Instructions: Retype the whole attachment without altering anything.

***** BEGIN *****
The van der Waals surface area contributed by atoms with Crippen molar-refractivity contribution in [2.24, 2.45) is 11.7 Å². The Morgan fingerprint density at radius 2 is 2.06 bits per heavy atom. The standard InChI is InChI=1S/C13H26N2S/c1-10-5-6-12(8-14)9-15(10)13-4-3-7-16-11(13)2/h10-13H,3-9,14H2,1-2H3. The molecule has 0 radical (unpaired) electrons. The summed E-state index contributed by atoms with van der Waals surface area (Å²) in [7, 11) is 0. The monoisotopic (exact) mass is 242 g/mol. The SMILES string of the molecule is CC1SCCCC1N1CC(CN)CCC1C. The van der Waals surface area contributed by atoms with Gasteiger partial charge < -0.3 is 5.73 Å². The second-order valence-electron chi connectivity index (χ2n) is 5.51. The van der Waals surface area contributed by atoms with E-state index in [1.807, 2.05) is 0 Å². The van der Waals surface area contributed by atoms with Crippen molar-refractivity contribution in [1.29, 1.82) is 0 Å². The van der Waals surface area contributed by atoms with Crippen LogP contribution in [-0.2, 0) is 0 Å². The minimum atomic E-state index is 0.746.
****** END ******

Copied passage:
The van der Waals surface area contributed by atoms with Crippen molar-refractivity contribution in [2.24, 2.45) is 11.7 Å². The Morgan fingerprint density at radius 2 is 2.06 bits per heavy atom. The standard InChI is InChI=1S/C13H26N2S/c1-10-5-6-12(8-14)9-15(10)13-4-3-7-16-11(13)2/h10-13H,3-9,14H2,1-2H3. The molecule has 0 radical (unpaired) electrons. The summed E-state index contributed by atoms with van der Waals surface area (Å²) in [7, 11) is 0. The monoisotopic (exact) mass is 242 g/mol. The SMILES string of the molecule is CC1SCCCC1N1CC(CN)CCC1C. The van der Waals surface area contributed by atoms with Gasteiger partial charge < -0.3 is 5.73 Å². The second-order valence-electron chi connectivity index (χ2n) is 5.51. The van der Waals surface area contributed by atoms with E-state index in [1.807, 2.05) is 0 Å². The van der Waals surface area contributed by atoms with Crippen molar-refractivity contribution in [1.29, 1.82) is 0 Å². The van der Waals surface area contributed by atoms with Crippen LogP contribution in [-0.2, 0) is 0 Å². The minimum atomic E-state index is 0.746.